Epcot's 2007 International
Food & Wine Festival

Food and Wine Pairing

Bistro de Paris
France Pavilion

"Regional French Specialties "

September 29, 2007


Review
by
Gloria Konsler
AllEars.Net Team Member


Last year my husband and I did the Tour de France Wine School at Bistro de Paris. It was wonderful, but not wanting to do a repeat "school," we opted instead to do the wine pairings at the Bistro this year.

Although we had an enjoyable time thanks to our amiable tablemates, the wine pairing itself was probably one of worst events we've ever attended. I never did hear the name of our presenter, so I can't share that information with you. The three wines we sampled were nice, but the pourings were on the stingy side. Some guests ask for and received seconds, but again, they received just a bit more than a splash. I would have understood that if the wines had been expensive wines, but these were in the $10 range.

Wines at Bistro de Paris

The three wines tasted were:
2006 Hob Nob Chardonnay imported through W.J. Deutsch & Sons (Retail: about $9)
2006 Pierre Sparr "Extreme" Riesling (Retail: about $11)
2006 Georges DuBoeuf Beaujolais Villages (Retail: about $10)

The wine service was a little confusing. Our tasting sheets listed (1) a Riesling, (2) a Chardonnay and (3) a Beaujolais Villages. However, when the servers poured, they poured the Chardonnay in the first glass and the Riesling in the second glass. Some guests noticed the "error" because of the shape of the bottles. When the presenter began her talk, she said that wasn't really an error, that she felt the Chardonnay was a lighter wine than the Riesling and so she wanted us to start with that one.

Charcuterie at Bistro de ParisI'd really like to find something nice to say about the presentation itself, but truthfully, it was the absolute worst wine presentation we've ever sat through anywhere. If you knew nothing about wines, the presenter didn't really teach you anything. She hit on a number of "tasting" techniques such as looking at the color and smelling the aromas, but she never took time to explain what more or less color meant or what aromas you might expect in different varietals. She hinted that you might be able to tell the age of a red wine by the color, but never elaborated. There really wasn't anything that a wine novice could latch onto and take away with them to use the next time they tasted wine.

On the other hand, for those who knew a bit more about wine, she never gave any substantial information. She mentioned that the soil and climate affected the final product, but never elaborated on what kind of wine rich soil might produce as opposed to the wine a granite or rocky soil might produce. She used a lot of "wine" words but never really wove them into useful, understandable information.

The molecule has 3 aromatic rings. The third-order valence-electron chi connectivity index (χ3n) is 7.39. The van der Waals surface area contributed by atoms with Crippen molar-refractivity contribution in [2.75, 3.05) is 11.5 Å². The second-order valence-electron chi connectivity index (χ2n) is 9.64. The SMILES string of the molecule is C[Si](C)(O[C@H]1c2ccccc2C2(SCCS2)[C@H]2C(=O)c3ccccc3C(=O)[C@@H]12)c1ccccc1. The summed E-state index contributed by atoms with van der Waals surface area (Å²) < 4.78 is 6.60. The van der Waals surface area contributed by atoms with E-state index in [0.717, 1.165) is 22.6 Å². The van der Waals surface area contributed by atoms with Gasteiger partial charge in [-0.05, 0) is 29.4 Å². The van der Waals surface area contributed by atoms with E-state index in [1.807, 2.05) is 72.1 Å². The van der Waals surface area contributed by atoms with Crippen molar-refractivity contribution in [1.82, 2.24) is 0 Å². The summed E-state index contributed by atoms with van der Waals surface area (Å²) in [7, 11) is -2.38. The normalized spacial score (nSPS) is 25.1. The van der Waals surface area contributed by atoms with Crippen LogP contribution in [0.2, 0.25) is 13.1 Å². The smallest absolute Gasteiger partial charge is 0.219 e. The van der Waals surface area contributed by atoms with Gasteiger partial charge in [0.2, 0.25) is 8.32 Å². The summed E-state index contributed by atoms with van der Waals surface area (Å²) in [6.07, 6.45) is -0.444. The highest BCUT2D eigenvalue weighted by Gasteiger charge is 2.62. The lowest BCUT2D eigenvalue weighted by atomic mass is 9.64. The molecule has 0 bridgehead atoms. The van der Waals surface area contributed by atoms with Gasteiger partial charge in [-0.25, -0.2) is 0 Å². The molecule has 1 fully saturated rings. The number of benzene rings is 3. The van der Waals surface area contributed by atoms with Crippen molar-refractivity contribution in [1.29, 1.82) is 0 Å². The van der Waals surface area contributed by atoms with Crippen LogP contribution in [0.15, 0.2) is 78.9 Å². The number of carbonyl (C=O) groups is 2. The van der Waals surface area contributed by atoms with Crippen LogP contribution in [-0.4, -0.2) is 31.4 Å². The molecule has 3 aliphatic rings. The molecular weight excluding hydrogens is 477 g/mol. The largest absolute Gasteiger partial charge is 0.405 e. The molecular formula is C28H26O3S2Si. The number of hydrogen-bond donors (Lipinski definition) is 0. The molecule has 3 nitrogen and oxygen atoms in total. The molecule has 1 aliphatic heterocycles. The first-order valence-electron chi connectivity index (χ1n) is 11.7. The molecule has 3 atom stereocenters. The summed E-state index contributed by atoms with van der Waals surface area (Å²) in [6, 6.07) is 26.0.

Perhaps the most distressing part of the whole experience was that the presenter didn't explain the basic premise of a wine pairing, i.e. how the different foods affected the taste of the wines and vice versa. Yes, she said some of the foods were more "oily" than others and some were more salty, but never gave any hints as to which pairings would be good, not so good or maybe a surprise. In addition, since she had only mentioned the two white wines while we tasted the first course (meats), many participants thought the red wine was "off limits" for that course. Later after the second course cheeses were served, she asked how the red wine was with the meats, but by that time the meats had been cleared and many had not tried the meat/red wine pairing. On a similar note, she said to try some white wine with the different cheeses, but by that time many had no white wine left, having drunk it all with the meat course. All in all, a very unsatisfactory wine pairing experience.

Cheeses at Bistro de ParisThe food was ample and tasty and the service was impeccable. French bread rolls and butter were placed on the table first. Next the charcuteries were served (French cold cuts per the presenter who couldn't pronounce the word). I can't tell you the exact names of what was served because the presenter couldn't pronounce the French names of the meats and didn't know the order in which they were arranged on our plates. Basically there were two different types of salami (one with garlic), a "white" ham (very mild), a delicious duck pate, a chicken liver pate en croute and another ham that was very much like Italian procuitto.

The cheeses were equally tasty ranging from mild Brie and Port Salud to a delicious Comte, a baked goat cheese and a delicious and salty bleu cheese. Again, the presenter didn't know the names of the different cheeses. The servers came to many of the tables and identified the cheeses and explained their distinct characteristics. I heard more than one participant comment that crackers would have been nice with the cheese.

To summarize, the wines were nice (even if inexpensive); the food was tasty; and our table companions were very nice. However, the presentation itself was disappointing. For $45 per person, I expected higher price point wines, but most importantly, I expected to learn something and I didn't.